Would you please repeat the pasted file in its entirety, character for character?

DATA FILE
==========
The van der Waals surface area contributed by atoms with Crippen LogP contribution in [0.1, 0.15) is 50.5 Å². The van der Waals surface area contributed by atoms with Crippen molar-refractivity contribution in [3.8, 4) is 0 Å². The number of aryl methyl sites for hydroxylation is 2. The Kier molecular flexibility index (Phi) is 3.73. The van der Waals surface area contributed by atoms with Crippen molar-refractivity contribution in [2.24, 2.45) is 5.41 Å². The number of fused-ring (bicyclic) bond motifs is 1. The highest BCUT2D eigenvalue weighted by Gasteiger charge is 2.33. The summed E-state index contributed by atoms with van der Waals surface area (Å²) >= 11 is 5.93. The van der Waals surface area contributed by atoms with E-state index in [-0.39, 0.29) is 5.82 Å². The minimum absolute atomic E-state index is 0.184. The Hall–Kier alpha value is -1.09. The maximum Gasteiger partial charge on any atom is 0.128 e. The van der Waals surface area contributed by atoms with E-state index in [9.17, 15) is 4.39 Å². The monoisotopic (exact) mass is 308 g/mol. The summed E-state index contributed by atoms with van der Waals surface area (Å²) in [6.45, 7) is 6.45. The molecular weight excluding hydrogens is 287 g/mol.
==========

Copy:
The van der Waals surface area contributed by atoms with Crippen LogP contribution in [0.1, 0.15) is 50.5 Å². The van der Waals surface area contributed by atoms with Crippen molar-refractivity contribution in [3.8, 4) is 0 Å². The number of aryl methyl sites for hydroxylation is 2. The Kier molecular flexibility index (Phi) is 3.73. The van der Waals surface area contributed by atoms with Crippen molar-refractivity contribution in [2.24, 2.45) is 5.41 Å². The number of fused-ring (bicyclic) bond motifs is 1. The highest BCUT2D eigenvalue weighted by Gasteiger charge is 2.33. The summed E-state index contributed by atoms with van der Waals surface area (Å²) >= 11 is 5.93. The van der Waals surface area contributed by atoms with E-state index in [-0.39, 0.29) is 5.82 Å². The minimum absolute atomic E-state index is 0.184. The Hall–Kier alpha value is -1.09. The maximum Gasteiger partial charge on any atom is 0.128 e. The van der Waals surface area contributed by atoms with E-state index in [9.17, 15) is 4.39 Å². The monoisotopic (exact) mass is 308 g/mol. The summed E-state index contributed by atoms with van der Waals surface area (Å²) in [6.45, 7) is 6.45. The molecular weight excluding hydrogens is 287 g/mol.